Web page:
December 26 2005


December 26 2005

Hokey's repid comeback

Edward Keenan

One it’s I I i chords. ties, a thing easier which colour about on “There Harry affects commentator. the Neale’s are new fewer my NHL: whisjob vocal I’m as V not complaining, but I get the * chance to speak fewer times because they play on for longer stretches,” says the 20-year broadcasting veteran. When Neale’s in the booth calling games alongside Bob Cole during the first half of CBC’s Hockey Night in Canada each week, his job is to analyze the key points during stops in

play. This season’s more free-flowing action means he can be silenced for minutes at a time. “I get the odd glance from the play-by-play guy,” he jokes, “as if to say, ‘Are you still working here?’ ”

Still, Neale says, that’s good news for fans. “When I watch the games that I’m not working on television—and I watch

‘With the new rules, there’s endto-end action...You look at the shootouts and notice that people don’t sit down. The excitement is at an all-time high.’

a lot of them—there’s no doubt about it that they’re better to watch.”

Midway through the season, after a lockout that some predicted could have spelled the end of the NHL, the predominant media sentiment is that the league and the game of hockey are thriving. A list of rule changes introduced during the hiatus have led to across-theboard increases in scoring and scoring chances, a faster-flowing pace, dramatic third-period comebacks that, Neale says, mean “almost no lead is safe,” and heartwrenching shootouts to decide tied games.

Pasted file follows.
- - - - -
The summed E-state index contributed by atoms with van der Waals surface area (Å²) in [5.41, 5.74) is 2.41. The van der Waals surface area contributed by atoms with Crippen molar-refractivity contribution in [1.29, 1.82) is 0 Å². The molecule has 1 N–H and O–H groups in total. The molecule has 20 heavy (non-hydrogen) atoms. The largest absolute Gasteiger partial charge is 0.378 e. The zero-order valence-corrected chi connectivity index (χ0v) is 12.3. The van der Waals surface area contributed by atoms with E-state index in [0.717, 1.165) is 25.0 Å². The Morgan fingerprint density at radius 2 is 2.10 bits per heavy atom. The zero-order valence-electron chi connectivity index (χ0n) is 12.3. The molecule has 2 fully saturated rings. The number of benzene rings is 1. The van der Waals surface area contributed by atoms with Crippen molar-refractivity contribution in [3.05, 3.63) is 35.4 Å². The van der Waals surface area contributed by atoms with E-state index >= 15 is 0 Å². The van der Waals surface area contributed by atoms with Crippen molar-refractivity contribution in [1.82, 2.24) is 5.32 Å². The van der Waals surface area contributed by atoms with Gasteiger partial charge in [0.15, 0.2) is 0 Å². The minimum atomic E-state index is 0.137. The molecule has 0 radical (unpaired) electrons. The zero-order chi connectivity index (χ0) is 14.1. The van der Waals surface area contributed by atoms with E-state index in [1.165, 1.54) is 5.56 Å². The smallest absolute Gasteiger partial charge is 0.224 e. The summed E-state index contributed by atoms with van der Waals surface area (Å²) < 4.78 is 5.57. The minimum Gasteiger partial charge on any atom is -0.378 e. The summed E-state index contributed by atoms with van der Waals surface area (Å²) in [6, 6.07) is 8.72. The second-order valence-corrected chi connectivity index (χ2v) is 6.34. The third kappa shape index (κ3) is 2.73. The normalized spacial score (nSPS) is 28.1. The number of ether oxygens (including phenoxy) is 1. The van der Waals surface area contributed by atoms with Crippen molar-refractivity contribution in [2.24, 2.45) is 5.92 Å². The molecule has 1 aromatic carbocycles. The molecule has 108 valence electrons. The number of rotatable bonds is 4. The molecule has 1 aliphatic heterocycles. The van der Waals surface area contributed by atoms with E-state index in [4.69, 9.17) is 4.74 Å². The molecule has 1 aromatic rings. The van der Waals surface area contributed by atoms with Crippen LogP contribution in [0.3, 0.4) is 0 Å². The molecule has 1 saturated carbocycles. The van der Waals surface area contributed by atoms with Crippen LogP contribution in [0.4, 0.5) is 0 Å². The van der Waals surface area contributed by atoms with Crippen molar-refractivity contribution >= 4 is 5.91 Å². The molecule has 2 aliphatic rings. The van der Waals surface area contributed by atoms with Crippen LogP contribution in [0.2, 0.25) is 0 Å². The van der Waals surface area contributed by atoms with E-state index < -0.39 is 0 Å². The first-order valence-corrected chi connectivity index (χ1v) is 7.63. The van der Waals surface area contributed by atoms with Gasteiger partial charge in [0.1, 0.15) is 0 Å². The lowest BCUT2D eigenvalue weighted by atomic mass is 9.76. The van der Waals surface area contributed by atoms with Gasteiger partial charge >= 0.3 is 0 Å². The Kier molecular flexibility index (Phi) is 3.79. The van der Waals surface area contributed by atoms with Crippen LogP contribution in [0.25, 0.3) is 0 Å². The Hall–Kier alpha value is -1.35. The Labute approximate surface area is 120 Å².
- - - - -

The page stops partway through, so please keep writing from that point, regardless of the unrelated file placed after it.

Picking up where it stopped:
Broadcasters say all of this is good news for television viewers. “Any time that the game improves, we’ll be better,” says CBC’s Hockey Night in Canada executive producer Joel Darling. “With the new rules, there’s end-to-end action and there are games that are being won late in the game. You look at the shootouts and notice that people don’t sit down. The excitement is at an all-time high.”

So far, the ratings bear out Darling’s assessment. As of mid-November, the average audience for the first game of CBC’s weekly doubleheader was up 47 per cent to 1,607,000 viewers and the second game was up 57 per cent to 1,138,000 over the equivalent period in the season before the lockout. Darling points in particular to the Oct. 15 Toronto Maple Leafs-Montreal Canadiens game when 1,940,000 viewers tuned in, an increase of 69 per cent over the equivalent Leafs-Habs game in 2003. “That’s more than 500,000 more viewers than we normally would have gotten in the past couple of years. When you think about, on a Saturday night, getting two million viewers, that’s a big number in this country,” Darling says.

The ratings bonanza isn’t limited to the CBC. Over atTSN, the other major national broadcaster of the NHL, the number of viewers per game on the national telecast has increased 135 per cent to 648,000, including a network record 2.1 million viewers during the opening night Ottawa Senators-Toronto Maple Leafs game. “Astounding is the word,” TSN executive producer Mark Milliere says.

Regional broadcasts on Rogers Sportsnet have also been breaking network

records—early in the season, ratings for its Senators games had tripled previous seasons’ averages.